Jofra Archer celebrates taking the wicket of Marcus Harris. Picture: Getty Images
Jofra Archer celebrates taking the wicket of Marcus Harris. Picture: Getty Images

‘Not at our best’: Khawaja, Harris in firing line

USMAN Khawaja and Marcus Harris appear in a two-way battle to avoid the Ashes axe as Australia turn to a practice match for answers to their batting woes.

The Steve Smith bus is back on the road after he was ruled out of the epic third Test with concussion, and he is all but certain to be back for a tour game in Derby and then the fourth Test at Old Trafford.

But as big a boost as it will be for the shell shocked Australia to get back their Bradman-esque batsman, England are also hopeful of welcoming back their own ace up the sleeve.

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Bowling great James Anderson is also putting his hand up for a return from a calf injury and, alongside Jofra Archer and Stuart Broad, would only elevate the challenge for Australia's uncertain batting line-up.

Khawaja is under pressure to keep his spot at No. 3, but could also end-up opening if selectors opt to dump Harris after one Test.

Under both scenarios Marnus Labuschagne would move to first drop and Smith back at No. 4.

"There's actually going to be some big questions. One thing I do know is we're not batting well enough at the ­moment," Langer said.

Australia's Usman Khawaja after loosing his wicket on the first day of the third Test.
Australia's Usman Khawaja after loosing his wicket on the first day of the third Test.

"I said at the start of the ­series that the team that bats best will win the Ashes. We're certainly not at our best with our batting at the moment.

"We've got some real questions to ask for the practice game then the fourth Test match.

"We've also got to work out, after a long summer, we're going to have to rest some players, just to give them a mental freshen up," he said.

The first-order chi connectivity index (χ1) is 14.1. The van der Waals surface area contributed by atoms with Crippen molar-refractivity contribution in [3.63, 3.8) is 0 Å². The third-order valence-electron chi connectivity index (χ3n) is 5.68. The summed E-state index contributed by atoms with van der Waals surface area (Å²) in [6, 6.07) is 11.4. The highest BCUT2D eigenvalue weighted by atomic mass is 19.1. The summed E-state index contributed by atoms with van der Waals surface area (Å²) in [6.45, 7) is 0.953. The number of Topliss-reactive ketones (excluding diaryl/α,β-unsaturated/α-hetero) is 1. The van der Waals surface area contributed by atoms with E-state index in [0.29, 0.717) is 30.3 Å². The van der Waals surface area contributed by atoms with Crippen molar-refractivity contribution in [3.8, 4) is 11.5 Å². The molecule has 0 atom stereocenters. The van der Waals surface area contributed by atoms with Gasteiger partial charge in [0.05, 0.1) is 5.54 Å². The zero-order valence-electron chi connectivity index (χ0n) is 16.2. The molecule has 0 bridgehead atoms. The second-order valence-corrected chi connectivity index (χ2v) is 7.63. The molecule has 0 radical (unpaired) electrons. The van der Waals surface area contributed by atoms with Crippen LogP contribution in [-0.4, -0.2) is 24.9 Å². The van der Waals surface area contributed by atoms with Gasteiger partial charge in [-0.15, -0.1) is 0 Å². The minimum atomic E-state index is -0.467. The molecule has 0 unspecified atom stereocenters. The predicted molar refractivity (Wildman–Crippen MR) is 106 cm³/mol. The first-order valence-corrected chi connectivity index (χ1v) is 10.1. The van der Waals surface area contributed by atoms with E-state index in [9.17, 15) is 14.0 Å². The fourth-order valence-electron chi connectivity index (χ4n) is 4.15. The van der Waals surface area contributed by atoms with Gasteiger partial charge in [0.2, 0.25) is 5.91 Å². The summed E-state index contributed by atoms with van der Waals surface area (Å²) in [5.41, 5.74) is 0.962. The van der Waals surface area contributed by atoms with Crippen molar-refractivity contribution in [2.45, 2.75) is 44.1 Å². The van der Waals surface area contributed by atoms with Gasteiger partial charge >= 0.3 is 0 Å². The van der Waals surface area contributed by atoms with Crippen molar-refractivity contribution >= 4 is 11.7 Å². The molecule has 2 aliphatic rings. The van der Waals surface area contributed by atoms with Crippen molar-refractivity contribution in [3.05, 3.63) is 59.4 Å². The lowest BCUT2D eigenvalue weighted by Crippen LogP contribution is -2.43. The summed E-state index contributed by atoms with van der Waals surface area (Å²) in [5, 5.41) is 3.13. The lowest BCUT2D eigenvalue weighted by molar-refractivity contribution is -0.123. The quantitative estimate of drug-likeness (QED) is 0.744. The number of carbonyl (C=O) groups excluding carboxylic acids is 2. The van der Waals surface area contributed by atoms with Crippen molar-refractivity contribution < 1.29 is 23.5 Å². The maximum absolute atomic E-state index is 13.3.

"The other thing, we've got two back-to-back Test matches to win or lose the Ashes."

Travis Head may not be completely safe either, but it would appear Harris and Khawaja are most in the gun.

Despite England coming under fire for their 67 all out in Leeds, Langer said Australia also needed to be better, citing poor batting as an ongoing issue that won't simply be solved by the return of Steve Smith.

Australia was rolled for 179 in tough conditions on day one at Headingley, but then for 249 in the second innings when conditions were more in their favour, a total which in the end proved costly.

The near-miss at Leeds was as much down to Australia's own issues as the once-in-a-lifetime innings from Ben Stokes.

"You'll never see a better innings than that," Langer said.

"We're all feeling it. My gosh, you have no idea how much that hurts, losing today, no idea"

"We're feeling it but leaders, whether you're the captain, coach or senior player, you have to get up. You got to.

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"We'll be disappointed for a day or night. We probably won't talk much for a day or a night or so. Then when we get back into. We'll review it like we do every game. We'll review it together and make sure we get it better next time.

"We fought so hard. We bowled them out for 67. It was brilliant. We'll win a lot more games than we lose if we bat well - and with the bowling depth we got."